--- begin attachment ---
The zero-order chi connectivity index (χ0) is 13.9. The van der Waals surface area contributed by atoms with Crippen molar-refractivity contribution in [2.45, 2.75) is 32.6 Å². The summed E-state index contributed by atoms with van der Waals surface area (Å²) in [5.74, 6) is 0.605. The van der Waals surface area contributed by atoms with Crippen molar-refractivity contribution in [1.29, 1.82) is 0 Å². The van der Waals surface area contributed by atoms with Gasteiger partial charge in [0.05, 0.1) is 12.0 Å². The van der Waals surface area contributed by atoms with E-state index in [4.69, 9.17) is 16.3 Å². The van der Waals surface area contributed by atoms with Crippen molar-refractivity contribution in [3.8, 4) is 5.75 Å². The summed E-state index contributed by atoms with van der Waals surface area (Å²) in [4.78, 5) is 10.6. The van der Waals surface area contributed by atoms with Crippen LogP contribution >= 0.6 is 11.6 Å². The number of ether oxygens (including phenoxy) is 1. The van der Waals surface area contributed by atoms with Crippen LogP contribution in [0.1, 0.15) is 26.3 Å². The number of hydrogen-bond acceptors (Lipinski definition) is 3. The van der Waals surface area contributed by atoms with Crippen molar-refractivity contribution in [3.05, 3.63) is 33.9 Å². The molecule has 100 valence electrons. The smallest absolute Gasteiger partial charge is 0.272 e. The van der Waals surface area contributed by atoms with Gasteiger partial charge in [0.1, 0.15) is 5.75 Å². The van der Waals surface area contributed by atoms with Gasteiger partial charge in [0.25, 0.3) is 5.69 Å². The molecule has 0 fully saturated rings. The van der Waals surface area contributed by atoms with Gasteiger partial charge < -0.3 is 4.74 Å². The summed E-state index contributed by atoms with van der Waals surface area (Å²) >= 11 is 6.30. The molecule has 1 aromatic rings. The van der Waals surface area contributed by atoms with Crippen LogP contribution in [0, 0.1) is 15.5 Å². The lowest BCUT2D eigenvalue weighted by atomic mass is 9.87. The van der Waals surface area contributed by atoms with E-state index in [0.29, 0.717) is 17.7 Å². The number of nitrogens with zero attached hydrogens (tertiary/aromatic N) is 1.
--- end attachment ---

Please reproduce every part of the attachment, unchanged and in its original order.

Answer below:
The zero-order chi connectivity index (χ0) is 13.9. The van der Waals surface area contributed by atoms with Crippen molar-refractivity contribution in [2.45, 2.75) is 32.6 Å². The summed E-state index contributed by atoms with van der Waals surface area (Å²) in [5.74, 6) is 0.605. The van der Waals surface area contributed by atoms with Crippen molar-refractivity contribution in [1.29, 1.82) is 0 Å². The van der Waals surface area contributed by atoms with Gasteiger partial charge in [0.05, 0.1) is 12.0 Å². The van der Waals surface area contributed by atoms with E-state index in [4.69, 9.17) is 16.3 Å². The van der Waals surface area contributed by atoms with Crippen molar-refractivity contribution in [3.8, 4) is 5.75 Å². The summed E-state index contributed by atoms with van der Waals surface area (Å²) in [4.78, 5) is 10.6. The van der Waals surface area contributed by atoms with Crippen LogP contribution >= 0.6 is 11.6 Å². The number of ether oxygens (including phenoxy) is 1. The van der Waals surface area contributed by atoms with Crippen LogP contribution in [0.1, 0.15) is 26.3 Å². The number of hydrogen-bond acceptors (Lipinski definition) is 3. The van der Waals surface area contributed by atoms with Crippen molar-refractivity contribution in [3.05, 3.63) is 33.9 Å². The molecule has 100 valence electrons. The smallest absolute Gasteiger partial charge is 0.272 e. The van der Waals surface area contributed by atoms with Gasteiger partial charge in [0.1, 0.15) is 5.75 Å². The van der Waals surface area contributed by atoms with Gasteiger partial charge in [0.25, 0.3) is 5.69 Å². The molecule has 0 fully saturated rings. The van der Waals surface area contributed by atoms with Gasteiger partial charge < -0.3 is 4.74 Å². The summed E-state index contributed by atoms with van der Waals surface area (Å²) >= 11 is 6.30. The molecule has 1 aromatic rings. The van der Waals surface area contributed by atoms with Crippen LogP contribution in [0, 0.1) is 15.5 Å². The lowest BCUT2D eigenvalue weighted by atomic mass is 9.87. The van der Waals surface area contributed by atoms with E-state index in [0.29, 0.717) is 17.7 Å². The number of nitrogens with zero attached hydrogens (tertiary/aromatic N) is 1.